Child Custody Orders and Parenting Time Schedules

Throughout the COVID-19 pandemic, most essential employees still have to work outside of the home, including those in the healthcare, government, and construction fields. However, if an essential employee has younger children who typically attend daycare during the day, many childcare facilities might be closed. If the other parent is furloughed or working remotely and can manage to have the children stay at his or her home during the day, both parents may mutually agree to temporarily change their parenting time schedule. In some cases, a parent who suddenly finds himself or herself out of work may find new employment out of state and then relocate, which could impact the existing allocation of parenting time. As for any order that involves children, a judge will always base his or her decisions on what is in the children’s best interests when making decisions regarding an order for modification.


Posted on in Divorce

Kane County child custody lawyer for parallel parentingAlthough couples typically do not enter into marriage thinking they are going to get divorced down the road, it can and does happen. Whether two people have been married a few years or a few decades, life circumstances can change, impacting their relationship. Sometimes, partners simply grow apart, or one spouse may have an extramarital affair. In many contentious divorce cases, a couple may want nothing to do with each other once the ink dries on their divorce decree. However, if a couple has children, they may struggle to share child custody if they are unable to communicate with each other in a civil manner. In these cases, parents may choose an alternative parenting plan. Parallel parenting is a type of arrangement where divorced co-parents have limited contact with each other. Depending on the situation, it may work better than the typical co-parenting option.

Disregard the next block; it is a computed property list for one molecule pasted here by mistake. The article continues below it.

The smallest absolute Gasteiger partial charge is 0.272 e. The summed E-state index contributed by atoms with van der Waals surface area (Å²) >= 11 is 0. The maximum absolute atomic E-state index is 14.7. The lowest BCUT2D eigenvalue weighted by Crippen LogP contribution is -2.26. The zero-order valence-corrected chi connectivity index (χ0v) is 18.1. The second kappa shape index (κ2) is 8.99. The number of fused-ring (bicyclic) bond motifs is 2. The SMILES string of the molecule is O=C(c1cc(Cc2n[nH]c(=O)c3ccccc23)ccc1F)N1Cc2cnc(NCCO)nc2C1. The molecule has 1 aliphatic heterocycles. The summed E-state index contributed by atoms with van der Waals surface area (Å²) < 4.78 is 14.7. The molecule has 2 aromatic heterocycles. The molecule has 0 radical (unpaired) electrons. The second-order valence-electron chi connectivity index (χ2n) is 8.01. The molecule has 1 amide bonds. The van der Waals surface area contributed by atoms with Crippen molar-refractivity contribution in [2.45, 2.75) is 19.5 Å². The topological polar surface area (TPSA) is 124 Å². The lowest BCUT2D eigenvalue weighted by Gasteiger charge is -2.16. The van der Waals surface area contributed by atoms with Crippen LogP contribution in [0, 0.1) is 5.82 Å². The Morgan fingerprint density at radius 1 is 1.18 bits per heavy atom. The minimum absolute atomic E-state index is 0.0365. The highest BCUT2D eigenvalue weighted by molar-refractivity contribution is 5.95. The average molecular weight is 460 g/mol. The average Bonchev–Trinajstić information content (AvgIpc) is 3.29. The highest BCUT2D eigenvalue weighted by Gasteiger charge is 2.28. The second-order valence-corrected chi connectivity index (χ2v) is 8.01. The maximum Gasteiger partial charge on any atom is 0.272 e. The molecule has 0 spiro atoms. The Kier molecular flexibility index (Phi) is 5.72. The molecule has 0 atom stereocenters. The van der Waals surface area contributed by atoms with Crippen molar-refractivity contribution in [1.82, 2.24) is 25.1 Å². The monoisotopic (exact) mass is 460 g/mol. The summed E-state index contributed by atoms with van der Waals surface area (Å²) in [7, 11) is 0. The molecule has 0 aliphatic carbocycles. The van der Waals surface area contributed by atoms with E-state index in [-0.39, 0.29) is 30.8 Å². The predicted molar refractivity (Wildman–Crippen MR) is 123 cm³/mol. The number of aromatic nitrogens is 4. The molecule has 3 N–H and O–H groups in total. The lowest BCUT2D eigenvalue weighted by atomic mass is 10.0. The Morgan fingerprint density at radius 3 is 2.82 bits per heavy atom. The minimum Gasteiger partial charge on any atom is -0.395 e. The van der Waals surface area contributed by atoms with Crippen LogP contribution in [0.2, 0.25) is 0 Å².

Agreeing to Disagree

In a divorce, if the ex-spouses do not see eye to eye on various issues, they can agree to disagree, so to speak, but still be involved in their children’s lives. By choosing a parallel parenting plan, they can avoid a lot of arguments and unnecessary stress and make sure they are not putting pressure on their kids. This may mean the only contact between parents will be through written communication, such as text messages or emails, with no face-to-face or telephone conversations.

Communicating with each other is important when considering the logistics of how and when kids will travel between each parent’s house. Similarly, both parents can support their children by attending their sporting events, band concerts, or theater productions, but they do not have to ride there together or sit by each other.